• steven L

    Mr. Levy suggests to treat antisemitism as a chronic sometimes fatal disease that Jews better get use to. Hiding become a second nature for European Jews and he knows it. Antisemitism is there to stay. So no need to complain. Before 1946 Jews had no place to go; now they have a few place to go but not in the EU until further notice.

  • SHmuel HaLevi

    Choices are indeed the prerogative of everyone. And that means not only of the French Jews.
    We are not going to make choices endangering our people in Israel if and when others choices cause those others to be in danger a danger they knew well in advance it would develop. Their choice is theirs and ours is ours.
    Crying wolf just for kicks is not that smart.

  • NCS

    His brilliant head is in the clouds.

  • Pinchas Baram

    why can’t the French write a straight sentence? why all the twists and turns and upside down logic?

    Islam is often barbaric and hates Jews. France is effete. It allows the Moslem dogs to enter and multiply and intimidate. The Jews are the canaries in the mine– and will be dead before France really wakes up, which it won’t.. one reason being socialist dependence on Arab votes (much as in Israel).

    Monsieur Levy is convinced that France is a country of asylum in its DNA. Which sentiment makes me smile and reminds me of what mutual funds typically say in their intro: past performance is no guarantee of future earnings…

  • ML

    The sad truth is not every Jew can live in Israel and not every Jew wants to live in Israel. Bibi says we can make aliyah, but then it’s only certain Jews who are really welcome in Israel. Jews should have the choice to live where they want to. I applaud the author of this article.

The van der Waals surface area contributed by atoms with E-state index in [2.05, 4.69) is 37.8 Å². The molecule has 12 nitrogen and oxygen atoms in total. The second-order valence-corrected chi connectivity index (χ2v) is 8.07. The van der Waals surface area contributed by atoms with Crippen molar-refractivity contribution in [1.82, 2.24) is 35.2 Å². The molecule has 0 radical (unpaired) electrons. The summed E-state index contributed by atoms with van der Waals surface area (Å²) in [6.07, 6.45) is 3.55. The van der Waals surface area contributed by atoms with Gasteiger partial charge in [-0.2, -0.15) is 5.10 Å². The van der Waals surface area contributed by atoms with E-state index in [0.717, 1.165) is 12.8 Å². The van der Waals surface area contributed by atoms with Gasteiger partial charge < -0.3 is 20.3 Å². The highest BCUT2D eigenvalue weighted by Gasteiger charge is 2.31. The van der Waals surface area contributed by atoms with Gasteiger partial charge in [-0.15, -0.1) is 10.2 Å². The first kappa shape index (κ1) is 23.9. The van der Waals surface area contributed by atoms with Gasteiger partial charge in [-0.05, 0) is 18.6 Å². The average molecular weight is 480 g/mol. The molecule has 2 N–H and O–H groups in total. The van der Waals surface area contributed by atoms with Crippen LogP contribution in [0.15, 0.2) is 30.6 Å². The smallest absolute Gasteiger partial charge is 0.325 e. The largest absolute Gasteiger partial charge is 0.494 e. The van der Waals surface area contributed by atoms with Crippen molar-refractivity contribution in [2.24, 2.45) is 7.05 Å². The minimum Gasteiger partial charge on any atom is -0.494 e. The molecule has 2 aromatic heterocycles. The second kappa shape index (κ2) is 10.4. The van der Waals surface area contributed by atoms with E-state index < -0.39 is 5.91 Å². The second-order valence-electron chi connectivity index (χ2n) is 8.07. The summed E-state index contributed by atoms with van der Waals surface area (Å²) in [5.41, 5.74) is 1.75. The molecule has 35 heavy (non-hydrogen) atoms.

• aall55

    Maurice Levy ‘criticism of Benjamin Netanyahu is a rare opinion : French Jews felt warm to their heart by the “invitation “made by Bibi and choosing to stay in France is suicide .

    It is not the first time that Maurice Levy is a little besides the point , and should stick to his business .

  • N. Edwards

    It is almost an impossible decision to move out of a country which has been your home, where you studied, loved, did business, acquired friends. But Europe has become again what it has been before and during WW II, a virulent anti-Semitic place. The optimists of those days, who believed in the civility of Europe ended up in gas-chambers. The pessimists wound up in North, Central and South America. Jews today should be pessimists – nothing good can come out of today’s madness. Israel is the only answer.

  • Eric R.

    If Jews stay in Nazi France, they will be massacred by the Muslims, and those deaths will be cheered by the native Gaulic French, especially the leftist elites.

    If Jews choose to stay in France, they are choosing to die. Period.

    • Ron Kall

      The Jews should leave, but before doing so how about arming themselves and take the fight to the muslims!!